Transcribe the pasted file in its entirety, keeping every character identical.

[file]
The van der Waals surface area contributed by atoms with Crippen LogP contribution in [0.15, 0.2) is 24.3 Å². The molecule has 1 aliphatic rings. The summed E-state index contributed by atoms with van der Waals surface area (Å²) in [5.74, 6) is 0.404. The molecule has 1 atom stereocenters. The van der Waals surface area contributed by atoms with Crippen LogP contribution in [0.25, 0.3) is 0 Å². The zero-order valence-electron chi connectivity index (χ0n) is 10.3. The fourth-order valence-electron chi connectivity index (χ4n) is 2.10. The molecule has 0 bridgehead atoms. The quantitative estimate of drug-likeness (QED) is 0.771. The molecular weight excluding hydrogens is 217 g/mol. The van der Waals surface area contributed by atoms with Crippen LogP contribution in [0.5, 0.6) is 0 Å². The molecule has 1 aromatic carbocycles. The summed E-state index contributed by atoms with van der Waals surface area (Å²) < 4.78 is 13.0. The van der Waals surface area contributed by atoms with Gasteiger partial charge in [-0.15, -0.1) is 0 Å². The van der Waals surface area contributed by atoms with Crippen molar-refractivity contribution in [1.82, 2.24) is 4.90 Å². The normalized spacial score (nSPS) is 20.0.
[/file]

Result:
The van der Waals surface area contributed by atoms with Crippen LogP contribution in [0.15, 0.2) is 24.3 Å². The molecule has 1 aliphatic rings. The summed E-state index contributed by atoms with van der Waals surface area (Å²) in [5.74, 6) is 0.404. The molecule has 1 atom stereocenters. The van der Waals surface area contributed by atoms with Crippen LogP contribution in [0.25, 0.3) is 0 Å². The zero-order valence-electron chi connectivity index (χ0n) is 10.3. The fourth-order valence-electron chi connectivity index (χ4n) is 2.10. The molecule has 0 bridgehead atoms. The quantitative estimate of drug-likeness (QED) is 0.771. The molecular weight excluding hydrogens is 217 g/mol. The van der Waals surface area contributed by atoms with Crippen LogP contribution in [0.5, 0.6) is 0 Å². The molecule has 1 aromatic carbocycles. The summed E-state index contributed by atoms with van der Waals surface area (Å²) < 4.78 is 13.0. The van der Waals surface area contributed by atoms with Gasteiger partial charge in [-0.15, -0.1) is 0 Å². The van der Waals surface area contributed by atoms with Crippen molar-refractivity contribution in [1.82, 2.24) is 4.90 Å². The normalized spacial score (nSPS) is 20.0.